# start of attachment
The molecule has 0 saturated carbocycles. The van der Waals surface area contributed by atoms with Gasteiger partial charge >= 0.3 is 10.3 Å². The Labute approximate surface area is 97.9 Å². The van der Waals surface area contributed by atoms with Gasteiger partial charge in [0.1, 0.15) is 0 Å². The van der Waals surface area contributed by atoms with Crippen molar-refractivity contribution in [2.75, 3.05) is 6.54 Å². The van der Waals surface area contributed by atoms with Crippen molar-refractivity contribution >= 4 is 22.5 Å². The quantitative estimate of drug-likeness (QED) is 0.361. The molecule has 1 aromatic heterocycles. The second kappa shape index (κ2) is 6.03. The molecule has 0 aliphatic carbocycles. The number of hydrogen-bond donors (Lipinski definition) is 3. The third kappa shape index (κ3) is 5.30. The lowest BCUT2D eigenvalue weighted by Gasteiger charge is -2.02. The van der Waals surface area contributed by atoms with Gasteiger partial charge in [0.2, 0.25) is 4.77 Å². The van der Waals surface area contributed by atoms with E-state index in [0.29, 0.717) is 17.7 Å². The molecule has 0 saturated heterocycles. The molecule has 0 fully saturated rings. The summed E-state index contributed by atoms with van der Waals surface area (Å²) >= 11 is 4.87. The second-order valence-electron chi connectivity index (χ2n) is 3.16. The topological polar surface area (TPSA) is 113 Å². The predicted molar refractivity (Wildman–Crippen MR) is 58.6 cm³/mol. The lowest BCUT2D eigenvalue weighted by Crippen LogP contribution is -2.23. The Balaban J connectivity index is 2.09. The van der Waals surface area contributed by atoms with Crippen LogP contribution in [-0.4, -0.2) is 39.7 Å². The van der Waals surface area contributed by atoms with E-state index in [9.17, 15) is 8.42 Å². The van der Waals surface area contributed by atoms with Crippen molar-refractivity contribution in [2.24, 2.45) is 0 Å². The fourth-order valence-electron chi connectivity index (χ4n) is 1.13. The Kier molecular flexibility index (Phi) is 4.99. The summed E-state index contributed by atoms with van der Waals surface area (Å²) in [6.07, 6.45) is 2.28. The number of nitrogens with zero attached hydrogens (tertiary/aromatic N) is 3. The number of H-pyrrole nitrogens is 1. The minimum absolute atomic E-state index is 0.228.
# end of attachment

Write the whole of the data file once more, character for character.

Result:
The molecule has 0 saturated carbocycles. The van der Waals surface area contributed by atoms with Gasteiger partial charge >= 0.3 is 10.3 Å². The Labute approximate surface area is 97.9 Å². The van der Waals surface area contributed by atoms with Gasteiger partial charge in [0.1, 0.15) is 0 Å². The van der Waals surface area contributed by atoms with Crippen molar-refractivity contribution in [2.75, 3.05) is 6.54 Å². The van der Waals surface area contributed by atoms with Crippen molar-refractivity contribution >= 4 is 22.5 Å². The quantitative estimate of drug-likeness (QED) is 0.361. The molecule has 1 aromatic heterocycles. The second kappa shape index (κ2) is 6.03. The molecule has 0 aliphatic carbocycles. The number of hydrogen-bond donors (Lipinski definition) is 3. The third kappa shape index (κ3) is 5.30. The lowest BCUT2D eigenvalue weighted by Gasteiger charge is -2.02. The van der Waals surface area contributed by atoms with Gasteiger partial charge in [0.2, 0.25) is 4.77 Å². The van der Waals surface area contributed by atoms with E-state index in [0.29, 0.717) is 17.7 Å². The molecule has 0 saturated heterocycles. The molecule has 0 fully saturated rings. The summed E-state index contributed by atoms with van der Waals surface area (Å²) >= 11 is 4.87. The second-order valence-electron chi connectivity index (χ2n) is 3.16. The topological polar surface area (TPSA) is 113 Å². The predicted molar refractivity (Wildman–Crippen MR) is 58.6 cm³/mol. The lowest BCUT2D eigenvalue weighted by Crippen LogP contribution is -2.23. The Balaban J connectivity index is 2.09. The van der Waals surface area contributed by atoms with Crippen LogP contribution in [-0.4, -0.2) is 39.7 Å². The van der Waals surface area contributed by atoms with E-state index in [9.17, 15) is 8.42 Å². The van der Waals surface area contributed by atoms with Crippen molar-refractivity contribution in [2.24, 2.45) is 0 Å². The fourth-order valence-electron chi connectivity index (χ4n) is 1.13. The Kier molecular flexibility index (Phi) is 4.99. The summed E-state index contributed by atoms with van der Waals surface area (Å²) in [6.07, 6.45) is 2.28. The number of nitrogens with zero attached hydrogens (tertiary/aromatic N) is 3. The number of H-pyrrole nitrogens is 1. The minimum absolute atomic E-state index is 0.228.